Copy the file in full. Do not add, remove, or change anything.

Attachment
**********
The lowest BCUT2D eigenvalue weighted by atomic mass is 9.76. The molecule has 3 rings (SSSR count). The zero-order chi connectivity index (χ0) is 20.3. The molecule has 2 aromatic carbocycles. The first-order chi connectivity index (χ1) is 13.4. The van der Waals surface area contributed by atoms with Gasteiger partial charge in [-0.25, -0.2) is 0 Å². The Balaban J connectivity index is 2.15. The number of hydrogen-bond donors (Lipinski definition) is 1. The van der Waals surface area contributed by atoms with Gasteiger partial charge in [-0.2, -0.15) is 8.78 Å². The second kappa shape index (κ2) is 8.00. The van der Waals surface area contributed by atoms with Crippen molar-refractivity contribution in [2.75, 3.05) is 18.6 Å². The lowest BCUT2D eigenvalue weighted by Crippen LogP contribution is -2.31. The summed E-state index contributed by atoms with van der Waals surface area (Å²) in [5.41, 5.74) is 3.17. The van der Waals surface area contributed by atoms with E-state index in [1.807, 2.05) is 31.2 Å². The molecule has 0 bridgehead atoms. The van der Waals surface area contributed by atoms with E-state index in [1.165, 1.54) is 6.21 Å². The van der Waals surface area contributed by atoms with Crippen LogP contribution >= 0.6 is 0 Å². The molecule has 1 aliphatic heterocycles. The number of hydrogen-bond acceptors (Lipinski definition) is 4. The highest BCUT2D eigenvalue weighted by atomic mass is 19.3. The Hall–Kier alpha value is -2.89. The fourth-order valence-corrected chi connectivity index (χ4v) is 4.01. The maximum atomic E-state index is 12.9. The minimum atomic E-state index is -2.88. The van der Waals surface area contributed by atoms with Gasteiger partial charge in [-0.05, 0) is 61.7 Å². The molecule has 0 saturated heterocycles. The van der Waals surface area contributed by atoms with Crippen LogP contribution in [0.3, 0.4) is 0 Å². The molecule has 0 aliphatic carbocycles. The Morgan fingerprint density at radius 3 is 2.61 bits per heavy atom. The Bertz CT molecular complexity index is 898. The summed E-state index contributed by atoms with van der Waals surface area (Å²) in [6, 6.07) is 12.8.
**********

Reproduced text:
The lowest BCUT2D eigenvalue weighted by atomic mass is 9.76. The molecule has 3 rings (SSSR count). The zero-order chi connectivity index (χ0) is 20.3. The molecule has 2 aromatic carbocycles. The first-order chi connectivity index (χ1) is 13.4. The van der Waals surface area contributed by atoms with Gasteiger partial charge in [-0.25, -0.2) is 0 Å². The Balaban J connectivity index is 2.15. The number of hydrogen-bond donors (Lipinski definition) is 1. The van der Waals surface area contributed by atoms with Gasteiger partial charge in [-0.2, -0.15) is 8.78 Å². The second kappa shape index (κ2) is 8.00. The van der Waals surface area contributed by atoms with Crippen molar-refractivity contribution in [2.75, 3.05) is 18.6 Å². The lowest BCUT2D eigenvalue weighted by Crippen LogP contribution is -2.31. The summed E-state index contributed by atoms with van der Waals surface area (Å²) in [5.41, 5.74) is 3.17. The van der Waals surface area contributed by atoms with E-state index in [1.807, 2.05) is 31.2 Å². The molecule has 0 bridgehead atoms. The van der Waals surface area contributed by atoms with E-state index in [1.165, 1.54) is 6.21 Å². The van der Waals surface area contributed by atoms with Crippen LogP contribution >= 0.6 is 0 Å². The molecule has 1 aliphatic heterocycles. The number of hydrogen-bond acceptors (Lipinski definition) is 4. The highest BCUT2D eigenvalue weighted by atomic mass is 19.3. The Hall–Kier alpha value is -2.89. The fourth-order valence-corrected chi connectivity index (χ4v) is 4.01. The maximum atomic E-state index is 12.9. The minimum atomic E-state index is -2.88. The van der Waals surface area contributed by atoms with Gasteiger partial charge in [-0.05, 0) is 61.7 Å². The molecule has 0 saturated heterocycles. The van der Waals surface area contributed by atoms with Crippen LogP contribution in [0.3, 0.4) is 0 Å². The molecule has 0 aliphatic carbocycles. The Morgan fingerprint density at radius 3 is 2.61 bits per heavy atom. The Bertz CT molecular complexity index is 898. The summed E-state index contributed by atoms with van der Waals surface area (Å²) in [6, 6.07) is 12.8.